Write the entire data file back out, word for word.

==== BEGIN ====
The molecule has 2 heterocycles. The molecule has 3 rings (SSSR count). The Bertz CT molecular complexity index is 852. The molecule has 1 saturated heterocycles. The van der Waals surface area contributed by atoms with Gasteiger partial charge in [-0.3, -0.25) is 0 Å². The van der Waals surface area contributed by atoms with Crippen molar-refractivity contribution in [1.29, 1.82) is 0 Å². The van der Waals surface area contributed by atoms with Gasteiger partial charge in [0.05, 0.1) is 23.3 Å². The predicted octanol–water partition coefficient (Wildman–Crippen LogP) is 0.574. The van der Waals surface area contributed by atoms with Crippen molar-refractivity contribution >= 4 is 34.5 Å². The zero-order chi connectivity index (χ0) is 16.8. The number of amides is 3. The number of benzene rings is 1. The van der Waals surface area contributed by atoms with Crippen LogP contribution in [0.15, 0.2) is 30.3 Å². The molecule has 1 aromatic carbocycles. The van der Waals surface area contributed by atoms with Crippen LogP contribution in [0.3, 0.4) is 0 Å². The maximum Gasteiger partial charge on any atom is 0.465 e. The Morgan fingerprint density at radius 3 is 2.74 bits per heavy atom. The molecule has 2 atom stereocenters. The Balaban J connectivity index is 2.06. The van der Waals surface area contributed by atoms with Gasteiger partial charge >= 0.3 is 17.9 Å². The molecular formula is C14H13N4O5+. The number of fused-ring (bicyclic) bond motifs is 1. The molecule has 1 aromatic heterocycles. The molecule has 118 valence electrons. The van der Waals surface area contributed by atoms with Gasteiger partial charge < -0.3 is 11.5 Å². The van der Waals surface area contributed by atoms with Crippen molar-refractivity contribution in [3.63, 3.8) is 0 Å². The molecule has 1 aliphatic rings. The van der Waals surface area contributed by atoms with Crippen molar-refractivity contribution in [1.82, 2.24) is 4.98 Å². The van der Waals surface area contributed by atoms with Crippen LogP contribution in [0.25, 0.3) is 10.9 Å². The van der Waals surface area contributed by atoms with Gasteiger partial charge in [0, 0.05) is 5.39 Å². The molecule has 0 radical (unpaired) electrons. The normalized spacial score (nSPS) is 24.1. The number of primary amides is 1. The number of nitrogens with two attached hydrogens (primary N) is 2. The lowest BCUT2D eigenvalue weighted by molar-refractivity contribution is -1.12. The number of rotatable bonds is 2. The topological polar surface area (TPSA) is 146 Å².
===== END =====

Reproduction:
The molecule has 2 heterocycles. The molecule has 3 rings (SSSR count). The Bertz CT molecular complexity index is 852. The molecule has 1 saturated heterocycles. The van der Waals surface area contributed by atoms with Gasteiger partial charge in [-0.3, -0.25) is 0 Å². The van der Waals surface area contributed by atoms with Crippen molar-refractivity contribution in [1.29, 1.82) is 0 Å². The van der Waals surface area contributed by atoms with Gasteiger partial charge in [0.05, 0.1) is 23.3 Å². The predicted octanol–water partition coefficient (Wildman–Crippen LogP) is 0.574. The van der Waals surface area contributed by atoms with Crippen molar-refractivity contribution >= 4 is 34.5 Å². The zero-order chi connectivity index (χ0) is 16.8. The number of amides is 3. The number of benzene rings is 1. The van der Waals surface area contributed by atoms with Crippen LogP contribution in [0.15, 0.2) is 30.3 Å². The molecule has 1 aromatic carbocycles. The van der Waals surface area contributed by atoms with Crippen LogP contribution in [0.3, 0.4) is 0 Å². The maximum Gasteiger partial charge on any atom is 0.465 e. The Morgan fingerprint density at radius 3 is 2.74 bits per heavy atom. The molecule has 2 atom stereocenters. The Balaban J connectivity index is 2.06. The van der Waals surface area contributed by atoms with Gasteiger partial charge >= 0.3 is 17.9 Å². The molecular formula is C14H13N4O5+. The number of fused-ring (bicyclic) bond motifs is 1. The molecule has 1 aromatic heterocycles. The molecule has 118 valence electrons. The van der Waals surface area contributed by atoms with Gasteiger partial charge < -0.3 is 11.5 Å². The van der Waals surface area contributed by atoms with Crippen molar-refractivity contribution in [3.63, 3.8) is 0 Å². The molecule has 1 aliphatic rings. The van der Waals surface area contributed by atoms with Crippen molar-refractivity contribution in [1.82, 2.24) is 4.98 Å². The van der Waals surface area contributed by atoms with Crippen LogP contribution in [0.25, 0.3) is 10.9 Å². The van der Waals surface area contributed by atoms with Gasteiger partial charge in [0, 0.05) is 5.39 Å². The molecule has 0 radical (unpaired) electrons. The normalized spacial score (nSPS) is 24.1. The number of primary amides is 1. The number of nitrogens with two attached hydrogens (primary N) is 2. The lowest BCUT2D eigenvalue weighted by molar-refractivity contribution is -1.12. The number of rotatable bonds is 2. The topological polar surface area (TPSA) is 146 Å².